Home   What's On   Article

Subscribe Now

INTERVIEW: 'Me and Shakespeare are in the same business'



More news, no ads

LEARN MORE


Terry Deary, author of Horrible Histories series opens the new multi sensory maze at Warwick Castle. Here with early visitors Finlay Dockerty (16) - Round Oak School and Logan Dockerty (13) Ayelsford School in the Frightful 1st World War zone.
Terry Deary, author of Horrible Histories series opens the new multi sensory maze at Warwick Castle. Here with early visitors Finlay Dockerty (16) - Round Oak School and Logan Dockerty (13) Ayelsford School in the Frightful 1st World War zone.

TERRY Deary — the man who created Horrible Histories — was at Warwick Castle earlier this week to open a new maze inspired by his hugely-popular series of books.

Mr Deary met local schoolchildren and members of Warwickshire Scout groups at the opening of the maze that he said would bring history to life.

“It’s much better than I imagined it would be when it was first discussed a couple of years ago,” he told the Herald.

Author Terry Deary with early Antaliya Johal, six, from Warwick Prep School; Dashiell Johal, 10, from Warwick Junior School; and Ramiro Johal, eight, Warwick Junior School.
Author Terry Deary with early Antaliya Johal, six, from Warwick Prep School; Dashiell Johal, 10, from Warwick Junior School; and Ramiro Johal, eight, Warwick Junior School.

“It’s a great interactive experience for everyone to learn and understand history, as well as enjoy a run around, and it keeps the brand going, which is just amazing.

“There’s an awful lot of interest in Horrible Histories still, which I am proud and thankful for, and it’s great to be here to see it for myself.”

This is the third time the worlds of Warwick Castle and Horrible Histories have collided. Last year saw the launch of the Wicked Warwick live stage show and in 2013 the castle hosted Horrible Histories’ 20th anniversary celebrations.

The latest link-up is a multi-sensory that features moving walls, interactive puzzles, stone, wicker and water, as well as being crammed with Mr Deary’s foul facts and Martin Brown’s crazy cartoons.

The aim is not to reach the centre, but to make your way through time, collecting stamps along the way, encountering the familiar Stormin’ Normans, Slimy Stuarts and the treacherous Gunpowder Plotters, and Wicked Witches along the way in a gripping and gruesome history lesson that Mr Deary has become famous for.

In 2014 he described school as a waste of time and admitted to deliberately littering his books with subversive messages for his young readers.

He told the Herald this week: “I don’t take any credit for the way history is taught, it’s not my place. I have my views on school education, but all I do is provide an alternative, I am here to provide something different.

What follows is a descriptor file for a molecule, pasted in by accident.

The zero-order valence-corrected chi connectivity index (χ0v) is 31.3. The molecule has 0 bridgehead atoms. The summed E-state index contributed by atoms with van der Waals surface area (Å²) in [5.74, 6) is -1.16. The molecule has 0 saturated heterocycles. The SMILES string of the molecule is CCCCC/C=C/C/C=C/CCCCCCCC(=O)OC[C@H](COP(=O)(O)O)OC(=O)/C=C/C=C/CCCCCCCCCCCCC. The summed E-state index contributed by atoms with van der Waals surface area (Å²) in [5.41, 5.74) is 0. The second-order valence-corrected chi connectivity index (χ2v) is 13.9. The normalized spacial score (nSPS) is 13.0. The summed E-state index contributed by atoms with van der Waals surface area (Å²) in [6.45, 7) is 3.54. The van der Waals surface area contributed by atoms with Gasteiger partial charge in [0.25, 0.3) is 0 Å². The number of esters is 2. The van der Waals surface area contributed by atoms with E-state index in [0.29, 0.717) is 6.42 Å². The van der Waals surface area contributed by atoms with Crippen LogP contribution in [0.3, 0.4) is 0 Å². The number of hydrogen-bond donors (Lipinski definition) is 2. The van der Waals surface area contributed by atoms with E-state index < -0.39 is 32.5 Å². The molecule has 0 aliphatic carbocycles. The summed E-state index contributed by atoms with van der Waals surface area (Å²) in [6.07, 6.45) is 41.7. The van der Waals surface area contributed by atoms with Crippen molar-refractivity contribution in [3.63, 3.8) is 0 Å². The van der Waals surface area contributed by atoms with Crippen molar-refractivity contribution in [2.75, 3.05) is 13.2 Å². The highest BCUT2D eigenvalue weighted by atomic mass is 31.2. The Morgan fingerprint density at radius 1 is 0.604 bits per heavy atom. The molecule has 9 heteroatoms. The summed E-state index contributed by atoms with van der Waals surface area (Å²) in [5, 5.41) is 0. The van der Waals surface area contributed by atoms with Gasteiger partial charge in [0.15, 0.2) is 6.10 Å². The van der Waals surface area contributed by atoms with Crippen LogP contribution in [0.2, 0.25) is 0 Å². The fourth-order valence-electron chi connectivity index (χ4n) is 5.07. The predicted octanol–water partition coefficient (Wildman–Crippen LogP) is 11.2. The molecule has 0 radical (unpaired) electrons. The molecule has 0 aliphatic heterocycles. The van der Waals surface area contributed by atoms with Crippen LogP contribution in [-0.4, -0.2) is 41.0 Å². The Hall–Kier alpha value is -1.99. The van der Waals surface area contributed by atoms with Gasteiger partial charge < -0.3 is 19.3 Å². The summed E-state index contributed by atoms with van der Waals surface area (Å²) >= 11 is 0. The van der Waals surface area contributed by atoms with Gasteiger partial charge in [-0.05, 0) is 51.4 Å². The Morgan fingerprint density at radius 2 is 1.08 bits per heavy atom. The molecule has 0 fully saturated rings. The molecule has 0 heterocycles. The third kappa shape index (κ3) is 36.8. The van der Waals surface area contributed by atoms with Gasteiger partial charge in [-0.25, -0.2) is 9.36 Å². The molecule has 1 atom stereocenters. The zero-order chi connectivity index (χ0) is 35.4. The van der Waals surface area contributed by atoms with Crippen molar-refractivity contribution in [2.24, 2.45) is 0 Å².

"I write for people, human beings and children are human beings, if adults like it then it’s not a surprise, I get as many letters from adults as I do from children saying they enjoy HH, so that’s great."

Praising efforts to make one of the greatest historical icons, William Shakespeare, more mainstream, which the Royal Shakespeare Company is planning to do with a hi-tech production of The Temptest later this year, that will feature big screen-style special effects, Mr Deary added: “The RSC is very much trying to make their subject populist, it can be frowned upon, but there is nothing wrong with that as far as I am concerned."

In this special year when the world celebrates the legacy of one of the greatest storytellers of all time, the Herald could not let one of this era’s greatest go without finding out his favourite Shakespeare play. He chose two: one tragedy and one history.

“My favourite is MacBeth, in fact we have the live show running at the moment. It ends on Shakespeare’s birthday, when we’ll probably have a big booze-up!

Richard III is an exciting, funny play, it may not be historically accurate, but who cares?”

Asked what he thought Shakespeare might have thought about his retelling of history, Mr Deary added: “He and I are in the same business, so I hope he would appreciate what I am doing.”

Herald deputy editor Chris Smith and his children, Rupert, three, and Leila, seven, tried to find their way out of the Horrible Histories maze.
Herald deputy editor Chris Smith and his children, Rupert, three, and Leila, seven, tried to find their way out of the Horrible Histories maze.
Terry Deary comes faces to face with his Slimy Stewarts with Caitlin Niven, 13, of Round Oak School, Aryan Kang, nine, of Warwick School ,and Akaash Kang, five, of Coten End Primary.
Terry Deary comes faces to face with his Slimy Stewarts with Caitlin Niven, 13, of Round Oak School, Aryan Kang, nine, of Warwick School ,and Akaash Kang, five, of Coten End Primary.
Terry Deary, author of Horrible Histories series opens the new multi sensory maze at Warwick Castle.
Terry Deary, author of Horrible Histories series opens the new multi sensory maze at Warwick Castle.
1458637394_tmp_Warwick_Castle_Maze_6
1458637394_tmp_Warwick_Castle_Maze_6
1458637367_tmp_Warwick_Castle_Maze_1
1458637367_tmp_Warwick_Castle_Maze_1
11204442_10153572935868178_8199397608318808928_n
11204442_10153572935868178_8199397608318808928_n
12440308_10153564724013178_2261569969976736552_o
12440308_10153564724013178_2261569969976736552_o
12799239_10153572747973178_5239528736321163356_n
12799239_10153572747973178_5239528736321163356_n
Terry Deary with pupils from Sherbourne Fields School - Dominic Weir, Manraj Sahota, Matthew Medcraft, Morgan Batstone, author Terry Deary, Katie Naylor-Ford, Aryan Bhatia, Kian Furlong, Woin John, Callum Quinn.
Terry Deary with pupils from Sherbourne Fields School - Dominic Weir, Manraj Sahota, Matthew Medcraft, Morgan Batstone, author Terry Deary, Katie Naylor-Ford, Aryan Bhatia, Kian Furlong, Woin John, Callum Quinn.


This site uses cookies. By continuing to browse the site you are agreeing to our use of cookies - Learn More